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Am Heart J. 2006 Oct;152(4):676-83.

Underuse of evidence-based treatment partly explains the worse clinical outcome in diabetic patients with acute coronary syndromes.

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1
Terrence Donnelly Heart Centre, Division of Cardiology, St Michael's Hospital, University of Toronto, Toronto, Ontario, Canada.

Abstract

BACKGROUND:

Diabetes-related differences in treatment and clinical outcome of patients across the entire spectrum of acute coronary syndromes (ACSs) have potential clinical implications but have not been well studied.

METHODS:

The multicenter, prospective, Canadian ACS Registry enrolled 4578 patients hospitalized for ACS between 1999 and 2001 across 9 provinces in Canada. We compared baseline characteristics, in-hospital and post-discharge treatments, and clinical outcome of diabetic and non-diabetic patients. The impact of diabetes on use of thrombolytic therapy and coronary revascularization; and the independent association between diabetes, treatments, and diabetes-treatment interactions on outcome were examined.

RESULTS:

Diabetic patients with ACS had more cardiovascular risk factors and higher-risk clinical presentation. They paradoxically received less evidence-based medications in-hospital, at discharge, and at 1-year. Although diabetes independently predicted higher 1-year mortality (OR 1.47, 95% CI 1.15-1.87; P = .002) after adjustment for validated prognosticators, it was also an independent predictor of not receiving thrombolytic therapy (OR 0.72, 95% CI 0.54-0.95; P = .021) and coronary revascularization (OR 0.69, 95% CI 0.59-0.82; P < .001). These underused therapies were all independently associated with reduced 1-year mortality, with no significant diabetes-related treatment-outcome heterogeneity. Importantly, diabetes remained an independent adverse prognosticator even after further adjustment for these differences in treatment.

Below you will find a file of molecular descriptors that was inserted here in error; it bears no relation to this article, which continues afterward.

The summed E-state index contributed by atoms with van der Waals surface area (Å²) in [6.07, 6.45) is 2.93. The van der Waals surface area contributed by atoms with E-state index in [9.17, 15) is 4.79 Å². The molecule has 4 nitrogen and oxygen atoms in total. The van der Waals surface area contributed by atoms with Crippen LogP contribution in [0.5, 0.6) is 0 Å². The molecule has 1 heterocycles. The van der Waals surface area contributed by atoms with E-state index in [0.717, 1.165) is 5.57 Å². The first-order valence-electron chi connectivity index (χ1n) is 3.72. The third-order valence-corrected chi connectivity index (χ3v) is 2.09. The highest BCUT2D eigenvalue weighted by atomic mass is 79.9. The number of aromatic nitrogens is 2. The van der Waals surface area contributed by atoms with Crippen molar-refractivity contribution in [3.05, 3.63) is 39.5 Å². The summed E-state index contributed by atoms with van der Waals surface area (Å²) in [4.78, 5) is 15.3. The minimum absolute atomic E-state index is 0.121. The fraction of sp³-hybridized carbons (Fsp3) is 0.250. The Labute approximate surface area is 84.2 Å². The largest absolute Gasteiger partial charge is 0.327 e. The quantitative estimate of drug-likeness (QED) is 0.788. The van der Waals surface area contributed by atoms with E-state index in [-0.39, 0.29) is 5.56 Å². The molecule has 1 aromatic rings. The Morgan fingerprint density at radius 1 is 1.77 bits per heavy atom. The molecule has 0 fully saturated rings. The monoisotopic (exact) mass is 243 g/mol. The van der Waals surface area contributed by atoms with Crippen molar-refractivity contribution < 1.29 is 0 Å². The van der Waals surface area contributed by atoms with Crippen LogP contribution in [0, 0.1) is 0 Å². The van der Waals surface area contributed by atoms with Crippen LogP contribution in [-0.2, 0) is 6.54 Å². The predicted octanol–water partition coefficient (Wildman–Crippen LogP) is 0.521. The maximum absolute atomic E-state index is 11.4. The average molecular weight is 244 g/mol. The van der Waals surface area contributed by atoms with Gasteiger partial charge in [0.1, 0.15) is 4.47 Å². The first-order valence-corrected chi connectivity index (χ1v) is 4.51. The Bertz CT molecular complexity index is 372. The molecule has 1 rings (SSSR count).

CONCLUSIONS:

Evidence-based therapies are underused in the contemporary management of diabetic patients with ACS, which partly explains their worse outcome. Diabetes should be considered a high-risk feature in ACS risk stratification that encourages more intensive treatments. Continued efforts to promote adherence to existing proven therapies and to develop novel treatment strategies targeting diabetes-specific cardiovascular pathophysiology are imperative to improve their adverse prognosis.

PMID:
16996832
DOI:
10.1016/j.ahj.2006.04.002
[Indexed for MEDLINE]

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